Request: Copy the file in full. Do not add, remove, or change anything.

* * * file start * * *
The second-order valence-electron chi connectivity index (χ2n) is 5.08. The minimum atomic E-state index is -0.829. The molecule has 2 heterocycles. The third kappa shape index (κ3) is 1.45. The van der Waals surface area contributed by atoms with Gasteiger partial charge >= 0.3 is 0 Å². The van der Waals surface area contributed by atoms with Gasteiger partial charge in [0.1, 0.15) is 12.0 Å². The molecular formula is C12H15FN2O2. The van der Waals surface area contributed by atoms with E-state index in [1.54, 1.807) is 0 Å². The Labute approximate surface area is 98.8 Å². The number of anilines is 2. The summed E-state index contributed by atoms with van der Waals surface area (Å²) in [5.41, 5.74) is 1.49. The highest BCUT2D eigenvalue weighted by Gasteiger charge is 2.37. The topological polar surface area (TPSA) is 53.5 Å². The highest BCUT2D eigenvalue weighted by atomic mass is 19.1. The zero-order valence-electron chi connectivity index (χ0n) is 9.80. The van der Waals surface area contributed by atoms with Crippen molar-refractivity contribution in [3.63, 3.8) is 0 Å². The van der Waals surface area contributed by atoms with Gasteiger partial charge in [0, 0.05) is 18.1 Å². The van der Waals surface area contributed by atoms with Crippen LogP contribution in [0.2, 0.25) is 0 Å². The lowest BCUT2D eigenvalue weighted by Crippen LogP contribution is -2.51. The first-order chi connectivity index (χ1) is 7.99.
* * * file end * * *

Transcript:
The second-order valence-electron chi connectivity index (χ2n) is 5.08. The minimum atomic E-state index is -0.829. The molecule has 2 heterocycles. The third kappa shape index (κ3) is 1.45. The van der Waals surface area contributed by atoms with Gasteiger partial charge >= 0.3 is 0 Å². The van der Waals surface area contributed by atoms with Gasteiger partial charge in [0.1, 0.15) is 12.0 Å². The molecular formula is C12H15FN2O2. The van der Waals surface area contributed by atoms with E-state index in [1.54, 1.807) is 0 Å². The Labute approximate surface area is 98.8 Å². The number of anilines is 2. The summed E-state index contributed by atoms with van der Waals surface area (Å²) in [5.41, 5.74) is 1.49. The highest BCUT2D eigenvalue weighted by Gasteiger charge is 2.37. The topological polar surface area (TPSA) is 53.5 Å². The highest BCUT2D eigenvalue weighted by atomic mass is 19.1. The zero-order valence-electron chi connectivity index (χ0n) is 9.80. The van der Waals surface area contributed by atoms with Crippen molar-refractivity contribution in [3.63, 3.8) is 0 Å². The van der Waals surface area contributed by atoms with Gasteiger partial charge in [0, 0.05) is 18.1 Å². The van der Waals surface area contributed by atoms with Crippen LogP contribution in [0.2, 0.25) is 0 Å². The lowest BCUT2D eigenvalue weighted by Crippen LogP contribution is -2.51. The first-order chi connectivity index (χ1) is 7.99.